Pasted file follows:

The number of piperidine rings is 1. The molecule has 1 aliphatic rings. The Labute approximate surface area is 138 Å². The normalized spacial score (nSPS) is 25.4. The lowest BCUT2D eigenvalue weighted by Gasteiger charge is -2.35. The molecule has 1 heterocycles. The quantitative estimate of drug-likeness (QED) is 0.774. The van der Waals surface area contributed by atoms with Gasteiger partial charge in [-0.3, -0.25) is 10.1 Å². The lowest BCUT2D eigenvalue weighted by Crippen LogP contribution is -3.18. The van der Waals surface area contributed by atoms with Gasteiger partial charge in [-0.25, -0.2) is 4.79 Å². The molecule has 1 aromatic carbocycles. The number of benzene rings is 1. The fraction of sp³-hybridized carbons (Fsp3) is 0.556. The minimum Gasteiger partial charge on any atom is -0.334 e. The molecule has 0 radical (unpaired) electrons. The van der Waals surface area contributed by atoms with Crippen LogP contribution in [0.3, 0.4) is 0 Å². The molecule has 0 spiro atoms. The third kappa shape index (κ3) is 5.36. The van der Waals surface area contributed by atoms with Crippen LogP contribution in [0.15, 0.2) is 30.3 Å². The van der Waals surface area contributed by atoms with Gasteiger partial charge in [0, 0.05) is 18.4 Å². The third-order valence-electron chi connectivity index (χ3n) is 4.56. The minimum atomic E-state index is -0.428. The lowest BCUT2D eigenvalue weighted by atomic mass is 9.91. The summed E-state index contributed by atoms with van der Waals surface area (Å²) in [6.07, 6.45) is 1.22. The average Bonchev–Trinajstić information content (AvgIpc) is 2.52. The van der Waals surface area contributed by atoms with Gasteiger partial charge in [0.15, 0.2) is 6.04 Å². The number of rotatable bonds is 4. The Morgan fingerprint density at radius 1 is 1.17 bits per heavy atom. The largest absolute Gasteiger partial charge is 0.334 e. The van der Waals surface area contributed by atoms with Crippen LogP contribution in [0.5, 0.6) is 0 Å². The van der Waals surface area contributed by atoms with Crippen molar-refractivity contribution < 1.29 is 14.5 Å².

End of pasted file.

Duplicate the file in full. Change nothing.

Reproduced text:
The number of piperidine rings is 1. The molecule has 1 aliphatic rings. The Labute approximate surface area is 138 Å². The normalized spacial score (nSPS) is 25.4. The lowest BCUT2D eigenvalue weighted by Gasteiger charge is -2.35. The molecule has 1 heterocycles. The quantitative estimate of drug-likeness (QED) is 0.774. The van der Waals surface area contributed by atoms with Gasteiger partial charge in [-0.3, -0.25) is 10.1 Å². The lowest BCUT2D eigenvalue weighted by Crippen LogP contribution is -3.18. The van der Waals surface area contributed by atoms with Gasteiger partial charge in [-0.25, -0.2) is 4.79 Å². The molecule has 1 aromatic carbocycles. The number of benzene rings is 1. The fraction of sp³-hybridized carbons (Fsp3) is 0.556. The minimum Gasteiger partial charge on any atom is -0.334 e. The molecule has 0 radical (unpaired) electrons. The van der Waals surface area contributed by atoms with Crippen LogP contribution in [0.3, 0.4) is 0 Å². The molecule has 0 spiro atoms. The third kappa shape index (κ3) is 5.36. The van der Waals surface area contributed by atoms with Crippen LogP contribution in [0.15, 0.2) is 30.3 Å². The van der Waals surface area contributed by atoms with Gasteiger partial charge in [0, 0.05) is 18.4 Å². The third-order valence-electron chi connectivity index (χ3n) is 4.56. The minimum atomic E-state index is -0.428. The lowest BCUT2D eigenvalue weighted by atomic mass is 9.91. The summed E-state index contributed by atoms with van der Waals surface area (Å²) in [6.07, 6.45) is 1.22. The average Bonchev–Trinajstić information content (AvgIpc) is 2.52. The van der Waals surface area contributed by atoms with Gasteiger partial charge in [0.15, 0.2) is 6.04 Å². The number of rotatable bonds is 4. The Morgan fingerprint density at radius 1 is 1.17 bits per heavy atom. The largest absolute Gasteiger partial charge is 0.334 e. The van der Waals surface area contributed by atoms with Crippen LogP contribution in [0.5, 0.6) is 0 Å². The van der Waals surface area contributed by atoms with Crippen molar-refractivity contribution < 1.29 is 14.5 Å².